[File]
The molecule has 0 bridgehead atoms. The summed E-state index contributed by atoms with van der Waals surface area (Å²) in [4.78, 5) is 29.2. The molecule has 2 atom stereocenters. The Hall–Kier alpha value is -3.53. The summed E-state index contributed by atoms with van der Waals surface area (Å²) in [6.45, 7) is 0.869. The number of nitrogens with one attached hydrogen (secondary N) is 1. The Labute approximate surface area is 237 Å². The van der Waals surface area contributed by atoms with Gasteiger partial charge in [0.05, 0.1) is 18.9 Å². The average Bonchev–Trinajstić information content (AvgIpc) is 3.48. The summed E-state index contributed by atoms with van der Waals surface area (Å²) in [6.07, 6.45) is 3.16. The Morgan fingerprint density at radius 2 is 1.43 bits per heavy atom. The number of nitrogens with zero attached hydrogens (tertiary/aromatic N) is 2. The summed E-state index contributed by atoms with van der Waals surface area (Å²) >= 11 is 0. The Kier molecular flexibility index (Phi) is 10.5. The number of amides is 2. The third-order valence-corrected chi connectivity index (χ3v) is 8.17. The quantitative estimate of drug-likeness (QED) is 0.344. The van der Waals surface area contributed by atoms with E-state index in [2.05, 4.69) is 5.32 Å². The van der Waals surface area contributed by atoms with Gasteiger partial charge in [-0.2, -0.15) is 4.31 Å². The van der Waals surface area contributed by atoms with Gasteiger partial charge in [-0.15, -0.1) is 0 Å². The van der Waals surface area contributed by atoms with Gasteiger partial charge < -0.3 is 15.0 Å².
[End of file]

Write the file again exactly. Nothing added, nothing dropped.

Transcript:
The molecule has 0 bridgehead atoms. The summed E-state index contributed by atoms with van der Waals surface area (Å²) in [4.78, 5) is 29.2. The molecule has 2 atom stereocenters. The Hall–Kier alpha value is -3.53. The summed E-state index contributed by atoms with van der Waals surface area (Å²) in [6.45, 7) is 0.869. The number of nitrogens with one attached hydrogen (secondary N) is 1. The Labute approximate surface area is 237 Å². The van der Waals surface area contributed by atoms with Gasteiger partial charge in [0.05, 0.1) is 18.9 Å². The average Bonchev–Trinajstić information content (AvgIpc) is 3.48. The summed E-state index contributed by atoms with van der Waals surface area (Å²) in [6.07, 6.45) is 3.16. The Morgan fingerprint density at radius 2 is 1.43 bits per heavy atom. The number of nitrogens with zero attached hydrogens (tertiary/aromatic N) is 2. The summed E-state index contributed by atoms with van der Waals surface area (Å²) >= 11 is 0. The Kier molecular flexibility index (Phi) is 10.5. The number of amides is 2. The third-order valence-corrected chi connectivity index (χ3v) is 8.17. The quantitative estimate of drug-likeness (QED) is 0.344. The van der Waals surface area contributed by atoms with E-state index in [2.05, 4.69) is 5.32 Å². The van der Waals surface area contributed by atoms with Gasteiger partial charge in [-0.2, -0.15) is 4.31 Å². The van der Waals surface area contributed by atoms with Gasteiger partial charge in [-0.15, -0.1) is 0 Å². The van der Waals surface area contributed by atoms with Gasteiger partial charge < -0.3 is 15.0 Å².